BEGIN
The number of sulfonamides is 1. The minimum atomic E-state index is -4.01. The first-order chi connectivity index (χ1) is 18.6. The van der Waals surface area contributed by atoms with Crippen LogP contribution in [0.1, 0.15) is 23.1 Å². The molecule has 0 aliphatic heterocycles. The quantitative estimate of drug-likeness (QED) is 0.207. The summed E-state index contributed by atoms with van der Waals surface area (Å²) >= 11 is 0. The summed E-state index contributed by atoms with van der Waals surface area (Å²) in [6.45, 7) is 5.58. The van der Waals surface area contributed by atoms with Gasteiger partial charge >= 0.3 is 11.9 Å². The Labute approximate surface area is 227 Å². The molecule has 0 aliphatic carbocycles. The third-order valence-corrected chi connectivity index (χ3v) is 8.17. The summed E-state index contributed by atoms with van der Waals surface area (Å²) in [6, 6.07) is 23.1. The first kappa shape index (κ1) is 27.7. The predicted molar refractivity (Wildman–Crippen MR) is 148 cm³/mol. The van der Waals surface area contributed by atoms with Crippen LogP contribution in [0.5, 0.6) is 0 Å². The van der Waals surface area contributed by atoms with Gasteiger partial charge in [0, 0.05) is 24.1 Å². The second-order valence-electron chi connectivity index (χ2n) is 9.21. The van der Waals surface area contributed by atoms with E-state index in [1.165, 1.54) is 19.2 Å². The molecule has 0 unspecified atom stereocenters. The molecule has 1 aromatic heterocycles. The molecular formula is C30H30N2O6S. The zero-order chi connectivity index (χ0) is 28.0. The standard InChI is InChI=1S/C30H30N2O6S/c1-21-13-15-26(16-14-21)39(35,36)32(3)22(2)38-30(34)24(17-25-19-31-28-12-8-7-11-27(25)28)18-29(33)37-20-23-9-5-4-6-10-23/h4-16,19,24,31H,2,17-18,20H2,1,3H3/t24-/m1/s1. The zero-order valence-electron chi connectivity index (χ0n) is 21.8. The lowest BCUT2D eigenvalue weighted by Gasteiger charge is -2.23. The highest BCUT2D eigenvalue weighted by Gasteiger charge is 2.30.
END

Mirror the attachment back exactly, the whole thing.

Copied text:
The number of sulfonamides is 1. The minimum atomic E-state index is -4.01. The first-order chi connectivity index (χ1) is 18.6. The van der Waals surface area contributed by atoms with Crippen LogP contribution in [0.1, 0.15) is 23.1 Å². The molecule has 0 aliphatic heterocycles. The quantitative estimate of drug-likeness (QED) is 0.207. The summed E-state index contributed by atoms with van der Waals surface area (Å²) >= 11 is 0. The summed E-state index contributed by atoms with van der Waals surface area (Å²) in [6.45, 7) is 5.58. The van der Waals surface area contributed by atoms with Gasteiger partial charge >= 0.3 is 11.9 Å². The Labute approximate surface area is 227 Å². The molecule has 0 aliphatic carbocycles. The third-order valence-corrected chi connectivity index (χ3v) is 8.17. The summed E-state index contributed by atoms with van der Waals surface area (Å²) in [6, 6.07) is 23.1. The first kappa shape index (κ1) is 27.7. The predicted molar refractivity (Wildman–Crippen MR) is 148 cm³/mol. The van der Waals surface area contributed by atoms with Crippen LogP contribution in [0.5, 0.6) is 0 Å². The van der Waals surface area contributed by atoms with Gasteiger partial charge in [0, 0.05) is 24.1 Å². The second-order valence-electron chi connectivity index (χ2n) is 9.21. The van der Waals surface area contributed by atoms with E-state index in [1.165, 1.54) is 19.2 Å². The molecule has 0 unspecified atom stereocenters. The molecule has 1 aromatic heterocycles. The molecular formula is C30H30N2O6S. The zero-order chi connectivity index (χ0) is 28.0. The standard InChI is InChI=1S/C30H30N2O6S/c1-21-13-15-26(16-14-21)39(35,36)32(3)22(2)38-30(34)24(17-25-19-31-28-12-8-7-11-27(25)28)18-29(33)37-20-23-9-5-4-6-10-23/h4-16,19,24,31H,2,17-18,20H2,1,3H3/t24-/m1/s1. The zero-order valence-electron chi connectivity index (χ0n) is 21.8. The lowest BCUT2D eigenvalue weighted by Gasteiger charge is -2.23. The highest BCUT2D eigenvalue weighted by Gasteiger charge is 2.30.